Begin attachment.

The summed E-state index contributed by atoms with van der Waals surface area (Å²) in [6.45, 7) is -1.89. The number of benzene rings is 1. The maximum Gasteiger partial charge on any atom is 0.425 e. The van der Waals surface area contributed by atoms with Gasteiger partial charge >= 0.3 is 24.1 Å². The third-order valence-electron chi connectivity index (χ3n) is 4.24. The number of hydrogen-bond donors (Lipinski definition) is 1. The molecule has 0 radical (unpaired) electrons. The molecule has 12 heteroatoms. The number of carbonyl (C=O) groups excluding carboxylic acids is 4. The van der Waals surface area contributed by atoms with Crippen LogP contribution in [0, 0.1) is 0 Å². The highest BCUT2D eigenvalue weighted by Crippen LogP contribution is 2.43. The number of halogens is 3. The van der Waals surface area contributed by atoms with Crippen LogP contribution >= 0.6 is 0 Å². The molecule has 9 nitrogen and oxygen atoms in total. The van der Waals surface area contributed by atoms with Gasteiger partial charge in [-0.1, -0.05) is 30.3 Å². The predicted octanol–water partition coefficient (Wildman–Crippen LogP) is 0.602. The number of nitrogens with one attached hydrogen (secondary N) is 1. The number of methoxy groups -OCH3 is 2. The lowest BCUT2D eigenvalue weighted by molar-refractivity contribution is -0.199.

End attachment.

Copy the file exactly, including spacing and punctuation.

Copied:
The summed E-state index contributed by atoms with van der Waals surface area (Å²) in [6.45, 7) is -1.89. The number of benzene rings is 1. The maximum Gasteiger partial charge on any atom is 0.425 e. The van der Waals surface area contributed by atoms with Gasteiger partial charge >= 0.3 is 24.1 Å². The third-order valence-electron chi connectivity index (χ3n) is 4.24. The number of hydrogen-bond donors (Lipinski definition) is 1. The molecule has 0 radical (unpaired) electrons. The molecule has 12 heteroatoms. The number of carbonyl (C=O) groups excluding carboxylic acids is 4. The van der Waals surface area contributed by atoms with Crippen LogP contribution in [0, 0.1) is 0 Å². The highest BCUT2D eigenvalue weighted by Crippen LogP contribution is 2.43. The number of halogens is 3. The van der Waals surface area contributed by atoms with Crippen LogP contribution >= 0.6 is 0 Å². The molecule has 9 nitrogen and oxygen atoms in total. The van der Waals surface area contributed by atoms with Gasteiger partial charge in [-0.1, -0.05) is 30.3 Å². The predicted octanol–water partition coefficient (Wildman–Crippen LogP) is 0.602. The number of nitrogens with one attached hydrogen (secondary N) is 1. The number of methoxy groups -OCH3 is 2. The lowest BCUT2D eigenvalue weighted by molar-refractivity contribution is -0.199.